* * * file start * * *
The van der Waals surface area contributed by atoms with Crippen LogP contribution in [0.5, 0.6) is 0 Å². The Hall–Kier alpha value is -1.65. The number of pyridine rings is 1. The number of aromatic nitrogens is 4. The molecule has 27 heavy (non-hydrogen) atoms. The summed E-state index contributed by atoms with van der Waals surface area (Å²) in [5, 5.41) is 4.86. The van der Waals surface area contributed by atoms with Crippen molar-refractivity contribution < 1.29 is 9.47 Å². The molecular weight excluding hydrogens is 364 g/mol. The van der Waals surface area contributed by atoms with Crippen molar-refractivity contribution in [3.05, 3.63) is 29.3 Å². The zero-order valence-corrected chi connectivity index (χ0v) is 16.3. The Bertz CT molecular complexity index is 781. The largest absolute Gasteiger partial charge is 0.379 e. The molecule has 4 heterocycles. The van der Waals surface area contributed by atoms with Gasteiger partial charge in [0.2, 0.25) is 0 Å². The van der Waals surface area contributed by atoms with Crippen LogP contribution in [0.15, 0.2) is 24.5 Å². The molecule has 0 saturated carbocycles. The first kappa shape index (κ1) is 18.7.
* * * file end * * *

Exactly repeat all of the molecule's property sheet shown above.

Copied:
The van der Waals surface area contributed by atoms with Crippen LogP contribution in [0.5, 0.6) is 0 Å². The Hall–Kier alpha value is -1.65. The number of pyridine rings is 1. The number of aromatic nitrogens is 4. The molecule has 27 heavy (non-hydrogen) atoms. The summed E-state index contributed by atoms with van der Waals surface area (Å²) in [5, 5.41) is 4.86. The van der Waals surface area contributed by atoms with Crippen molar-refractivity contribution < 1.29 is 9.47 Å². The molecular weight excluding hydrogens is 364 g/mol. The van der Waals surface area contributed by atoms with Crippen molar-refractivity contribution in [3.05, 3.63) is 29.3 Å². The zero-order valence-corrected chi connectivity index (χ0v) is 16.3. The Bertz CT molecular complexity index is 781. The largest absolute Gasteiger partial charge is 0.379 e. The molecule has 4 heterocycles. The van der Waals surface area contributed by atoms with Gasteiger partial charge in [0.2, 0.25) is 0 Å². The van der Waals surface area contributed by atoms with Crippen LogP contribution in [0.15, 0.2) is 24.5 Å². The molecule has 0 saturated carbocycles. The first kappa shape index (κ1) is 18.7.